Calculus Calculator
This Calculus Calculator page does three primary things:
 Provides you with a general purpose calculator for solving simple calculus proglems
 Provide instructions and syntax for using this and other calculators
 A list of specialized calculators to solve common Calculus problems
Instructions
 Click the "Click here to start the Calculus Calculator" button. This only has to be done once.
 Enter the function you want to do stuff with.
 When you enter a function or a number, press the enter or tab button to update the page.
(If you have issues viewing the output make sure that your browser is set to accept thirdparty cookies. Thanks!)
Mathematical Syntax with Examples
To enter mathematical expressions you need to know how to enter them into the Calculus Calculator. For example, when you write multiplication on a piece of paper you can denote it by a X, ., *, or with parentheses. With a Calculus Calculator you can't do that. You can only use an asterisk to denote multiplication. The tables below give you the syntax with examples so you'll know how to enter the function you want to work with.
Basic Arithmetic
Math You Want  Input This  A Simple Example 

Addition  +  x+4 
Subtraction    x4 
Multiplication  * (an asterisk)  (4+2)*(x4) and not (4+2)(x4) 
Division  /  (4+2)/(x4) 
Exponentiation  ^  r^2 for \(r^2\) or e^(x+2) for \(e^{x+2}\) 
The constant \(\pi\) (3.141592...)  pi  pi*r^2 for the area of a circle (\(\pi r^2\)) 
The constant \(e\) (2.71828...)  e  4*e for \(4e=10.87312\)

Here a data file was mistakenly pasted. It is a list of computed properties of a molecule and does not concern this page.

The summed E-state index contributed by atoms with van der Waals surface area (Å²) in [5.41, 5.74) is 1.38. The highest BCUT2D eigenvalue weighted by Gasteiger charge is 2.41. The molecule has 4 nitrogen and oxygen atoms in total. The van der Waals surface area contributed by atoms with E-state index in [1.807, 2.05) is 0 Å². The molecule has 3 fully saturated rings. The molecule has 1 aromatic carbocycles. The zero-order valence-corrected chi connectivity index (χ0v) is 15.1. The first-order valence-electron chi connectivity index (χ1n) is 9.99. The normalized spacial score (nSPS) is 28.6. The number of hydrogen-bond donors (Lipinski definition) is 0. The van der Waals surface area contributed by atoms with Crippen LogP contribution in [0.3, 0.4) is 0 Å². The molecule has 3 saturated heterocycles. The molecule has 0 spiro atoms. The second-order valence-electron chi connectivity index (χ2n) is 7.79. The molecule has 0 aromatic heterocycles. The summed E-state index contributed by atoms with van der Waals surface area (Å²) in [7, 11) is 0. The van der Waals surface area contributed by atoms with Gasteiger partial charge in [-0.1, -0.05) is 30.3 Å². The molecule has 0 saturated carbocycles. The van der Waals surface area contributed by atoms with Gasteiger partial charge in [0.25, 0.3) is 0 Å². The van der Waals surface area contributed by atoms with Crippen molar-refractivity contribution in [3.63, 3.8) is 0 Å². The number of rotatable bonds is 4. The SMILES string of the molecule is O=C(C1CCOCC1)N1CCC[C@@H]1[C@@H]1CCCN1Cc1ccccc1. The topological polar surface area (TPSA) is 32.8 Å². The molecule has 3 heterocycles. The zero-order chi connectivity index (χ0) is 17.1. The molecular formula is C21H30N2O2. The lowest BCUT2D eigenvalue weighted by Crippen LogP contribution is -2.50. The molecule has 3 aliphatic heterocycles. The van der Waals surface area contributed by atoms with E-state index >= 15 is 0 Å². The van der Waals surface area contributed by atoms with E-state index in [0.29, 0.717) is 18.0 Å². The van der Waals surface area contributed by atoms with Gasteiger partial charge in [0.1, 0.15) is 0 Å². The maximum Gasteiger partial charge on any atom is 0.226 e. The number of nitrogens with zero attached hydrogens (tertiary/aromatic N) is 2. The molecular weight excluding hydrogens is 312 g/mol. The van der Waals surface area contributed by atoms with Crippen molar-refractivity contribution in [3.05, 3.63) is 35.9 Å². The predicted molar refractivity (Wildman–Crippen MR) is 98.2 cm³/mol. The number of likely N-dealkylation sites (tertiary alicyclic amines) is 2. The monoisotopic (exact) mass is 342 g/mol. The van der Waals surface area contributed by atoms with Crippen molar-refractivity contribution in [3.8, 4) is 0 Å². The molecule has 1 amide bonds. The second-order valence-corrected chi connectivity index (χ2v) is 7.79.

Polynomial Functions
Polynomials are the easiest way to demonstrate the use of the Calculus Calculator. A polynomial is a function of the form
\[P(x)=a_nx^x+a_{n1}x^{n1}+\cdots+a_1x+a_0.\]For example, the function \(4x^23x+2\) is a polynomial. Let's use it to demonstrate the Calculus Calculator.
First, input 4*x^23*x+2
into the "f(x)=" field, and then hit the tab or enter button. Now take a look at the table below for instructions on the different things you can do with \(4x^23x+2\).
Math You Want  Do This 

Declare the function you want to work with. In this case \(4x^23x+2\).  Put 4*x^23*x+2 into the "f(x)=" field 
Evaluate it at x=3 

Find the limit \[\lim_{x\to 2}4x^23x+2\] 

Find its derivative \[\frac{d}{dx}\Big( 4x^23x+2\Big)\]  Click the "Do Derivative?" checkbox. 
Find its derivative at x=3 

Find its second derivative \[\frac{d^2}{dx^2}\Big( 4x^23x+2\Big)\]  Click the "Do Second Derivative?" checkbox. 
Find its second derivative at x=3 

Find its indefinite integral \[\int 4x^23x+2\,dx\]  Click the "Do Integral?" checkbox. 
Find the definite integral \[\int_0^{10} 4x^23x+2\,dx\] 

Graph it between 10 and 10 

The instructions above work for any function  not just polynomials. However, there are couple of things you need to know about logarithm and trigonometric functions as explained below.
Exponential and Logarithm Functions
Math You Want  Input This  A Simple Example 

Exponential Function  e^x or exp(x)  e^x for \(e^x\) or exp(x+2) for \(e^{x+2}\) 
Natural Logarithm  ln(x) or log(x)  ln(x), log(x) 
Common Logarithm  log(x,10)  log(x,10) 
Logarithm of Base b  log(x,b)  log(x,32) 
In general there are an infinite number of logarithm functions. What distinguishes one logarithm function from another is its base. The most generic notation is something like \(\log_b(x)\) where this is a logarithm function of base b. So when you see something like
\[c=\log_b(a)\]this means that
\[b^c=a.\]For example, \(\log_39=2\). Furthermore, \(\log_b(x)\) and \(b^x\) are inverses of each other so that\[\log_b(b^x)=x=b^{\log_b(x)}.\]Now when you see \(\log(x)\) in textbooks this is taken to mean a logarithm of base 10 and when you see \(\ln(x)\) this is a logarithm of base \(e=2.7183...\). Mathematicians call \(\log(x)=\log_{10}(x)\) the common logarithm and \(\ln(x)\) the natural logarithm.
Now because the logarithm functions and their bases are inverses of each other we know that